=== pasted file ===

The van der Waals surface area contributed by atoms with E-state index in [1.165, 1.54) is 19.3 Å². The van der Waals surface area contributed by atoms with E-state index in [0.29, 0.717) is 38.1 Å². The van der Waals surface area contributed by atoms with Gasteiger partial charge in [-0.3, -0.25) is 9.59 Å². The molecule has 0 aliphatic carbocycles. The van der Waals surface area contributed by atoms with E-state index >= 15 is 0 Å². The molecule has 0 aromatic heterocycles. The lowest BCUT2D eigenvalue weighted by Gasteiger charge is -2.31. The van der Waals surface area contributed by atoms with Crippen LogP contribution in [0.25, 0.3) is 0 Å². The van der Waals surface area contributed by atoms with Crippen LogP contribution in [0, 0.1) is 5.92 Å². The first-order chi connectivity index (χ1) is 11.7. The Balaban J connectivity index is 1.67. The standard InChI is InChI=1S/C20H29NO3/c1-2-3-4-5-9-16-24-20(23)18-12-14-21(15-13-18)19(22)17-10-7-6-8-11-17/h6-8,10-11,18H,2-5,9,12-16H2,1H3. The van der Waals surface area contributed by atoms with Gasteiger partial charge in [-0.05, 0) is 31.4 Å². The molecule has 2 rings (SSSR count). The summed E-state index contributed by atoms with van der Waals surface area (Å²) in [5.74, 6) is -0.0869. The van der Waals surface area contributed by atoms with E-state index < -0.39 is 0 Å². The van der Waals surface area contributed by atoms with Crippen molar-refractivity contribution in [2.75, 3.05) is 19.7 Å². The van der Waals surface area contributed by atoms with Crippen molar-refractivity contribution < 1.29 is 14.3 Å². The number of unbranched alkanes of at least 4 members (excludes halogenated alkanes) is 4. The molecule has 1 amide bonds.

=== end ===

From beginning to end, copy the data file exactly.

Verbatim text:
The van der Waals surface area contributed by atoms with E-state index in [1.165, 1.54) is 19.3 Å². The van der Waals surface area contributed by atoms with E-state index in [0.29, 0.717) is 38.1 Å². The van der Waals surface area contributed by atoms with Gasteiger partial charge in [-0.3, -0.25) is 9.59 Å². The molecule has 0 aliphatic carbocycles. The van der Waals surface area contributed by atoms with E-state index >= 15 is 0 Å². The molecule has 0 aromatic heterocycles. The lowest BCUT2D eigenvalue weighted by Gasteiger charge is -2.31. The van der Waals surface area contributed by atoms with Crippen LogP contribution in [0.25, 0.3) is 0 Å². The van der Waals surface area contributed by atoms with Crippen LogP contribution in [0, 0.1) is 5.92 Å². The first-order chi connectivity index (χ1) is 11.7. The Balaban J connectivity index is 1.67. The standard InChI is InChI=1S/C20H29NO3/c1-2-3-4-5-9-16-24-20(23)18-12-14-21(15-13-18)19(22)17-10-7-6-8-11-17/h6-8,10-11,18H,2-5,9,12-16H2,1H3. The van der Waals surface area contributed by atoms with Gasteiger partial charge in [-0.05, 0) is 31.4 Å². The molecule has 2 rings (SSSR count). The summed E-state index contributed by atoms with van der Waals surface area (Å²) in [5.74, 6) is -0.0869. The van der Waals surface area contributed by atoms with E-state index < -0.39 is 0 Å². The van der Waals surface area contributed by atoms with Crippen molar-refractivity contribution in [2.75, 3.05) is 19.7 Å². The van der Waals surface area contributed by atoms with Crippen molar-refractivity contribution < 1.29 is 14.3 Å². The number of unbranched alkanes of at least 4 members (excludes halogenated alkanes) is 4. The molecule has 1 amide bonds.